The first band that was supposed to play tonight at the Boiler Room, for whatever reason, ended up being no show. So Eclipse the Nation got to be the first act. Overall I’d say these guys were decent. The first couple of songs they did I could’ve cared less for, due to some screaming, but they did get a little better. And I did enjoy some of their stuff. Still I’d be alright if I never see them again.

Dawn Over Zero was next. It’s been going on four years since I first heard of them on myspace and became a fan. And the closest I’d got to seeing them was two years ago at a battle of the bands at the House of Blues, which ended up running ahead of schedule. And when I got there when they were supposed to start, I just saw the last minute of their set. Needless to say I was ecstatic about finally seeing a live show. As they started their set there was some fog machines set up, which they used and engulfed most of the stage. You couldn’t even see the drum kit, let alone Mack sitting behind it. Their singer/guitarist, Mike Mears, lead guitarist, Steven Abbenante, and bassist, Jonathan Boyce, then got up on stage and started rocking out their first song. I was wondering if they’d even play any songs that I knew, and I got the answer with the second song they did. Their epic, and I think masterpiece, “Circulation”. They did a couple other songs I knew, including my favorite “The Confidence” and “Take You Under”. Plus they rocked out about 7 or 8 other songs that I’m guessing will be on their next record. Their show was phenomenal, well worth a 4 year wait. They’re incredibly well polished, their music is amazing, and Mike’s got one hell of a voice. One of the best bands I’ve had the privilege of seeing.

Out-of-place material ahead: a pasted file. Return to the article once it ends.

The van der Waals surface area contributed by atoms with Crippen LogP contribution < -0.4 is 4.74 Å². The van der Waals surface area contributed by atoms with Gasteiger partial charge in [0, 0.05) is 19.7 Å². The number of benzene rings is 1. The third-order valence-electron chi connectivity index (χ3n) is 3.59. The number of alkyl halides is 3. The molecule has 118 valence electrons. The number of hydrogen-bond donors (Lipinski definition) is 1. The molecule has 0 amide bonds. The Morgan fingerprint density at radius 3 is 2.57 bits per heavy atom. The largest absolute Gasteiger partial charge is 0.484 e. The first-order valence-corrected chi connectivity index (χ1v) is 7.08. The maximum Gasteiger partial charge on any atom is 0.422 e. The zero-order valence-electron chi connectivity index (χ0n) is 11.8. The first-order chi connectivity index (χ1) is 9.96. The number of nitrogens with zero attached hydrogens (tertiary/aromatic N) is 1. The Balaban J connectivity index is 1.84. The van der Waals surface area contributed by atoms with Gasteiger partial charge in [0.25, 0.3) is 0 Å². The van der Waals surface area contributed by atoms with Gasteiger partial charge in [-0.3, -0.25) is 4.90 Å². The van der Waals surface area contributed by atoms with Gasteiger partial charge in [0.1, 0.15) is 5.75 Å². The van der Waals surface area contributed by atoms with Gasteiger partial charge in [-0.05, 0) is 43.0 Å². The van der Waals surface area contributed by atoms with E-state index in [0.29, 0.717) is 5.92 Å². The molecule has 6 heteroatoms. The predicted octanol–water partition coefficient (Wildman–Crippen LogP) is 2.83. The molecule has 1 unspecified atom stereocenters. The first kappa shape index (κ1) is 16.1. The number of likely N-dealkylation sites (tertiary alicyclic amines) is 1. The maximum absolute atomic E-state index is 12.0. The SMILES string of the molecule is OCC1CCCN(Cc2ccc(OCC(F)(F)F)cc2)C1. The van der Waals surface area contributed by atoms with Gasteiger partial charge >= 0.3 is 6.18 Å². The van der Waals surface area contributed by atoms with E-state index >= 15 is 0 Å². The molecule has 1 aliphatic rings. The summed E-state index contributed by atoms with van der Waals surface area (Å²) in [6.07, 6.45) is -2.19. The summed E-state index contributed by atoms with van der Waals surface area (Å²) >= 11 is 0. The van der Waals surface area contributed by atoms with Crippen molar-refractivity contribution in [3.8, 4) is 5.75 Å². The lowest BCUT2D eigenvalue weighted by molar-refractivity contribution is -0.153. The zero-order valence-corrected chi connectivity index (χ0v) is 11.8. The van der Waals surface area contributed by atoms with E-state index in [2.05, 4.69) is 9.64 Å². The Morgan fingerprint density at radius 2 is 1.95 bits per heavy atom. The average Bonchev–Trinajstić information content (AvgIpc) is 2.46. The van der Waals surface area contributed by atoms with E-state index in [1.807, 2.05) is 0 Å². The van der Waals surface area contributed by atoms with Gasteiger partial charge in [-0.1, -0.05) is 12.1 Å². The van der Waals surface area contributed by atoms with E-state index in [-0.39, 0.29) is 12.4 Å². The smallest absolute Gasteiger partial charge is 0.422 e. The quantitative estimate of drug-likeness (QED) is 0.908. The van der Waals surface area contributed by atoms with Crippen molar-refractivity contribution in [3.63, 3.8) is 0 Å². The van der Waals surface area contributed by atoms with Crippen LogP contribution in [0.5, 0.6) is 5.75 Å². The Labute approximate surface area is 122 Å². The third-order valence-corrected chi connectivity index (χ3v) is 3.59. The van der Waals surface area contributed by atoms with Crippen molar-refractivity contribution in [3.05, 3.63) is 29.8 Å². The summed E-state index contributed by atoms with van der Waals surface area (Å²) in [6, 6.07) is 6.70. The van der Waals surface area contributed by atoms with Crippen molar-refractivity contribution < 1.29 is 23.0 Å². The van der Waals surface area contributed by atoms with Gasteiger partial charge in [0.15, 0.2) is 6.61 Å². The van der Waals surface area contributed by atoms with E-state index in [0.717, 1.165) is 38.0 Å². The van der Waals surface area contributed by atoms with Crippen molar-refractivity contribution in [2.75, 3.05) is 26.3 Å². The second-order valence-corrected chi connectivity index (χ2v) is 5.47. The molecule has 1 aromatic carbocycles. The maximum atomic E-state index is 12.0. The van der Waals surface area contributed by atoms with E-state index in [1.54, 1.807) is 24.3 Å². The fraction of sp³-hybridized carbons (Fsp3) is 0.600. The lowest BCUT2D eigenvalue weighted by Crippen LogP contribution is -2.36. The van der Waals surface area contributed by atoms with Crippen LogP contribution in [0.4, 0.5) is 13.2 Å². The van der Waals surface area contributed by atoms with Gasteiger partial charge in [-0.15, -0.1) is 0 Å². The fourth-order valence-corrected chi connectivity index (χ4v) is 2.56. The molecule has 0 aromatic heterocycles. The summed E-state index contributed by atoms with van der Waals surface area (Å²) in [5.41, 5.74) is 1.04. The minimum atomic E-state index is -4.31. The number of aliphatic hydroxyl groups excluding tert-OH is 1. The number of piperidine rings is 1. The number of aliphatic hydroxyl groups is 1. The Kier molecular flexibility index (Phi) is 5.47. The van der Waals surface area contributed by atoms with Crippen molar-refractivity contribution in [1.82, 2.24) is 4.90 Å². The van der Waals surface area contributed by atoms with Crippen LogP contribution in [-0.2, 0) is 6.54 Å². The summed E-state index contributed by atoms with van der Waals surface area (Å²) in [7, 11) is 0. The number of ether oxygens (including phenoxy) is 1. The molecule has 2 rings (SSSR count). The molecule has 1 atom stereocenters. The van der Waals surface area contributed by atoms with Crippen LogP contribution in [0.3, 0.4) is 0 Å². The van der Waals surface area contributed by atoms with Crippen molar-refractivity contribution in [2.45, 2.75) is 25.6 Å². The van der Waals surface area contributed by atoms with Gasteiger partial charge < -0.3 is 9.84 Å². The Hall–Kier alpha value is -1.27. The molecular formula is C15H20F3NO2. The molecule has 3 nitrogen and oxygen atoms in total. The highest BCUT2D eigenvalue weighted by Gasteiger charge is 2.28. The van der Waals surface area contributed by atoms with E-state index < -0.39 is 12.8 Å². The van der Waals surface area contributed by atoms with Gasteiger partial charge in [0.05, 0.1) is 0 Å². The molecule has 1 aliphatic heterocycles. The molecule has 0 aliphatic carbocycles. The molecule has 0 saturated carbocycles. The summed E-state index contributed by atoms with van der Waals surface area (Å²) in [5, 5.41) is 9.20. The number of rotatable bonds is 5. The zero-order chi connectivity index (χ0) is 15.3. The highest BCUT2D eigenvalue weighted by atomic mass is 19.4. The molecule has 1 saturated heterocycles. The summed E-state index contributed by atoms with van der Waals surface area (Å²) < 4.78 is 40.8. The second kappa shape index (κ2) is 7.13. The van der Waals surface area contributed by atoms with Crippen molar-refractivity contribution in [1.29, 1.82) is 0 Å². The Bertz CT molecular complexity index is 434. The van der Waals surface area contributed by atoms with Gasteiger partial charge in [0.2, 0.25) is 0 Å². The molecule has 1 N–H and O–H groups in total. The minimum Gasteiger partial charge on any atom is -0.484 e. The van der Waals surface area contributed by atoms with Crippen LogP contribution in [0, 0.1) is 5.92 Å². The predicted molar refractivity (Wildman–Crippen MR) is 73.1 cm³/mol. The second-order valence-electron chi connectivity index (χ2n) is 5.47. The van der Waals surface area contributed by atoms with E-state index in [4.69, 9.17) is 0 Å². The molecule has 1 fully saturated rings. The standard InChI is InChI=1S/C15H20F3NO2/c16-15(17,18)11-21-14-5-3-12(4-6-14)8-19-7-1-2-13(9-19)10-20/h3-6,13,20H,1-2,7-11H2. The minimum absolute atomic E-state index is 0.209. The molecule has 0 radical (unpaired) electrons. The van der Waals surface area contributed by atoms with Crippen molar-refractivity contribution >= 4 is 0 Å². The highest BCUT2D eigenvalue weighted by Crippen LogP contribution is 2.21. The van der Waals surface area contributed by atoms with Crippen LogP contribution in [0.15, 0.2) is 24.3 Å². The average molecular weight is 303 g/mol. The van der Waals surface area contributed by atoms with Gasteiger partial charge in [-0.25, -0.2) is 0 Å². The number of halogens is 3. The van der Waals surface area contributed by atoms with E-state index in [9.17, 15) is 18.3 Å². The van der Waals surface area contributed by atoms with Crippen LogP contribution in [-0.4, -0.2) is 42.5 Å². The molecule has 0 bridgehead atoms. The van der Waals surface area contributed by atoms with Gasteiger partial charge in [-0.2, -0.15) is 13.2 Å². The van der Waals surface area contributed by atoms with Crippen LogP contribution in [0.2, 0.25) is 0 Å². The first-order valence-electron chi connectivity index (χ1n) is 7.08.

The Raven Charter was the headlining act. I’d heard a lot of good things about them, but had never checked ‘em out. And Wow! I was very impressed with what I saw. One thing that makes them more unique was having two vocalists. While Bond is the main singer, and also one of the guitarists, lead guitarist Danial also did some singing for some of the songs. And they even co-sang a few. I’ve never seen a band really pull that off before, but these guys did with ease. And they both have  a really good vocal range, anything from some lighter/softer singing to screaming. They also have a keyboardist, Erik, who for some of the songs played the keys and on others pulled out an acoustic guitar, and even supplies some backing vocals. When they first got up on stage I noticed their drummer, Thacker, had on a gas mask, which stayed on for their whole hour plus set. It was a little strange, but it did look pretty cool. I’ll say this about the Raven Charter. It’s been a VERY long time since I’ve seen a band that I knew absolutely nothing about before hand, and was this amazed. They’re easily one of the best bands in the area.